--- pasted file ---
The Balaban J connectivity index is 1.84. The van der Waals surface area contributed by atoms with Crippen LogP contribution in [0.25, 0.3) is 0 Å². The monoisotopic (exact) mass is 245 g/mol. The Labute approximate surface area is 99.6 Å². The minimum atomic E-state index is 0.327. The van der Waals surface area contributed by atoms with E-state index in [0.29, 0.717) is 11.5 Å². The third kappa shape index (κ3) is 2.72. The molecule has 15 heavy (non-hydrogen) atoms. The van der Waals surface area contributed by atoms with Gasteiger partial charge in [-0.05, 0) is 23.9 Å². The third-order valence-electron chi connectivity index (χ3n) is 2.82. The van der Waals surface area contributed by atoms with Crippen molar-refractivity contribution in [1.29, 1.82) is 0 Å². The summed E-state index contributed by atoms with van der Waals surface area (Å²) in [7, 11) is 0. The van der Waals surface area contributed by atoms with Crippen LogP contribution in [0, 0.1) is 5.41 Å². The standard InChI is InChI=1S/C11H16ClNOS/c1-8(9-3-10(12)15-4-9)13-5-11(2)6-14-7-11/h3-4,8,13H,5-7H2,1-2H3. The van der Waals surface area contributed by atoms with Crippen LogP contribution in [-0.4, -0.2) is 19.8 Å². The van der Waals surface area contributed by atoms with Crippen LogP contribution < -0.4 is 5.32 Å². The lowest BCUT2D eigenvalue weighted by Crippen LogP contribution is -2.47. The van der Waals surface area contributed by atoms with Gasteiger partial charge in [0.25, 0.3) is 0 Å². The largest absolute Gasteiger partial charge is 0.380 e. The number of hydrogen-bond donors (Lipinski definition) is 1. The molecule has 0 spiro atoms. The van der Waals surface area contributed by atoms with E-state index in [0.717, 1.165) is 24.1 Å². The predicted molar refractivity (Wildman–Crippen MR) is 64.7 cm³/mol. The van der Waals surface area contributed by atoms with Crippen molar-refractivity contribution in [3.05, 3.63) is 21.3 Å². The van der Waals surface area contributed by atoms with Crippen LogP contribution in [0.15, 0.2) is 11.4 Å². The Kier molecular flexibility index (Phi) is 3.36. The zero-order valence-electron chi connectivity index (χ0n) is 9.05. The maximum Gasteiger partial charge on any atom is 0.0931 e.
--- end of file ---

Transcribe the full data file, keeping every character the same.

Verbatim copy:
The Balaban J connectivity index is 1.84. The van der Waals surface area contributed by atoms with Crippen LogP contribution in [0.25, 0.3) is 0 Å². The monoisotopic (exact) mass is 245 g/mol. The Labute approximate surface area is 99.6 Å². The minimum atomic E-state index is 0.327. The van der Waals surface area contributed by atoms with E-state index in [0.29, 0.717) is 11.5 Å². The third kappa shape index (κ3) is 2.72. The molecule has 15 heavy (non-hydrogen) atoms. The van der Waals surface area contributed by atoms with Gasteiger partial charge in [-0.05, 0) is 23.9 Å². The third-order valence-electron chi connectivity index (χ3n) is 2.82. The van der Waals surface area contributed by atoms with Crippen molar-refractivity contribution in [1.29, 1.82) is 0 Å². The summed E-state index contributed by atoms with van der Waals surface area (Å²) in [7, 11) is 0. The van der Waals surface area contributed by atoms with Crippen LogP contribution in [0, 0.1) is 5.41 Å². The standard InChI is InChI=1S/C11H16ClNOS/c1-8(9-3-10(12)15-4-9)13-5-11(2)6-14-7-11/h3-4,8,13H,5-7H2,1-2H3. The van der Waals surface area contributed by atoms with Crippen LogP contribution in [-0.4, -0.2) is 19.8 Å². The van der Waals surface area contributed by atoms with Crippen LogP contribution < -0.4 is 5.32 Å². The lowest BCUT2D eigenvalue weighted by Crippen LogP contribution is -2.47. The van der Waals surface area contributed by atoms with Gasteiger partial charge in [0.25, 0.3) is 0 Å². The largest absolute Gasteiger partial charge is 0.380 e. The number of hydrogen-bond donors (Lipinski definition) is 1. The molecule has 0 spiro atoms. The van der Waals surface area contributed by atoms with E-state index in [0.717, 1.165) is 24.1 Å². The predicted molar refractivity (Wildman–Crippen MR) is 64.7 cm³/mol. The van der Waals surface area contributed by atoms with Crippen molar-refractivity contribution in [3.05, 3.63) is 21.3 Å². The van der Waals surface area contributed by atoms with Crippen LogP contribution in [0.15, 0.2) is 11.4 Å². The Kier molecular flexibility index (Phi) is 3.36. The zero-order valence-electron chi connectivity index (χ0n) is 9.05. The maximum Gasteiger partial charge on any atom is 0.0931 e.